10 things you didn't know about the Cotswolds

Damian Hall, record-breaking ultrarunner and author of Walking in the Cotswolds, suggests 10 things you didn't know about his favourite stomping ground.

The Cotswolds are often sold as: Quintessential England… chocolate-box pretty… gentle, undulating hills…

The Cotswolds are not just pretty

It’s almost as if there’s a law against describing the Cotswolds without using these clichés. But it’s all hogwash. Well, okay, not completely. But from these lazy platitudes you might imagine the Cotswolds was a real-life Hobbiton: cosy, idyllic hills where everything’s plump, prosperous and peaceful, and little has changed for hundreds of years. And, yes, there is some truth in that. But there’s another side to the hardy hill chain that ripples and bulges all the way from Warwickshire and Worcestershire down through Gloucestershire to Somerset and Wiltshire, for some 145km (90 miles).

There's another side to this hardy hill chaiThere'-another-side-to-this-hardy-hill-chainn
There's another side to this hardy hill chain

1) The name Cotswolds can be literally translated as 'sheep-hills' and in contemporary German means 'high wooded land'. There are also many stories suggesting the area is named after gods or chieftains named Cod or Cot although none are definitively true.

2) The longest river in the UK is the Severn at around 220 miles.

3) The area has long provided homes and inspiration for many of our greatest writers, artists and creatives. Just a few include JRR Tolkien, Laurie Lee, JM Barrie, Edward Elgar, Laura Ashley, William Morris and WH Davies. WH Davies wrote the immortal lines:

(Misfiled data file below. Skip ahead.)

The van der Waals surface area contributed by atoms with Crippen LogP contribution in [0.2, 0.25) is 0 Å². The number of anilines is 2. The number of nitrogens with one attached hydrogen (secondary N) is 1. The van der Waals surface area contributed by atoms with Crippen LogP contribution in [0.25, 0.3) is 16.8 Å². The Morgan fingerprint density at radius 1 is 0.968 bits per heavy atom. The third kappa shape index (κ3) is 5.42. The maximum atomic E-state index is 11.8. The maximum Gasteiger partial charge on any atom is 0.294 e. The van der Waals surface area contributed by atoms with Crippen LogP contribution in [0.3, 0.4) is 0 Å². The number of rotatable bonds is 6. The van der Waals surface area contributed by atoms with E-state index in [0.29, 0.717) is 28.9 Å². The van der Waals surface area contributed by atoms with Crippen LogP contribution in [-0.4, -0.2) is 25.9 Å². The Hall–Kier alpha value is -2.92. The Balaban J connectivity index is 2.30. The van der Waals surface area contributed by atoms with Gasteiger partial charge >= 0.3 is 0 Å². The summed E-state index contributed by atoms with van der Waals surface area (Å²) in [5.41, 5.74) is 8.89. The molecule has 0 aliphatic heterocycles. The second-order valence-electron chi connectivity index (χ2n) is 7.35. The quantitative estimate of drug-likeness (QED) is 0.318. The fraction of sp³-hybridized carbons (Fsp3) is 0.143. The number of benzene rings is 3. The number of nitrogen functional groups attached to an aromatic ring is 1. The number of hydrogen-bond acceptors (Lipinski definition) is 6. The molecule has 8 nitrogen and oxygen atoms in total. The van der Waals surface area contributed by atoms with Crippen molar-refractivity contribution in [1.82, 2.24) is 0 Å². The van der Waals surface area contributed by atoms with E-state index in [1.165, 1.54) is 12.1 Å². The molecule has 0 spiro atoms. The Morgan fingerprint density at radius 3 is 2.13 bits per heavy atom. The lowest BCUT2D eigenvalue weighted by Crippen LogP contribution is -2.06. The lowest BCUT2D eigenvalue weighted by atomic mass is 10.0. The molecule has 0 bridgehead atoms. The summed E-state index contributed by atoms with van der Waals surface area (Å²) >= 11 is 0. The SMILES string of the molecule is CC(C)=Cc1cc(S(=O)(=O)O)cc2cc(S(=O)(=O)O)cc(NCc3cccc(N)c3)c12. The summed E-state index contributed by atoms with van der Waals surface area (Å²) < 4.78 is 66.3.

What is this life if, full of care,

We have no time to stand and stare?

WH Davies

4) The Cotswolds is the largest AONB in England and Wales, covering 466km2 or 790 square miles. The Cotswold Hills also form the country's largest continual geological feature - the gigantic slab of limestone stretches all the way from Dorset to Yorkshire, the Cotswolds being the most prominent part.

5) There are 3000 miles of public footpaths in the Cotswolds. You have to try pretty hard to get lost here as the paths criss-cross the region everywhere.

Fancy a walk in the Cotswolds?
Fancy a walk in the Cotswolds?

6) There are 35 hillforts in the area! If you're into your history there is a lot here for you - this is where the Roundheads and Cavaliers fought some of the Civil War's bloodiest battles.

7) There's plenty of wildlife and nature to spot in the Cotswold AONB. From Bee and Frog orchids, to unusual cave-dwelling bats, Duke of Burgundy butterflies and maybe even big cats! Some of the locals are convinced that the area is home to one or more big cats but we haven't seen one yet.

8) The first officially recognised dinosaur was found here, at Stonesfield, in 1824.

9) There are 6000km of drystone walls, a length roughly equivalent to the Great Wall of China. However, in the Domesday Book it is noted that there was only one wall. There's been a lot of drystone-walling since then.

10) The area is the home of the Cotswold Olimpick Games which take place on the Friday after Spring Bank Holiday, on Dover’s Hill. Started in 1612 by local lawyer Robert Dover, competitions include welly wanging and shin kicking, and there’s a torchlight procession.

Further Information

If you'd like to do some walking in the Cotswolds and discover this area for yourself then we heartily recommend Damian Hall's guidebook. Other options include The Cotswold Way and Cycling in the Cotswolds.

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Damian Hall

Damian Hall is a freelance outdoor journalist who grew up in Nailsworth and still lives in the Cotswolds. He has completed many of the world's famous and not-so-famous long-distance walks, including Everest Base Camp trek for his honeymoon and Australia's Six Foot Track, where a hungry possum stole his walking boot. He contributes regularly to outdoor and fitness publications, including Country Walking and Outdoor Fitness, and writes walking guidebooks, including the official Pennine Way guide, a guide to the Somerset Coast Path and Cicerone's Walking in the Cotswolds.

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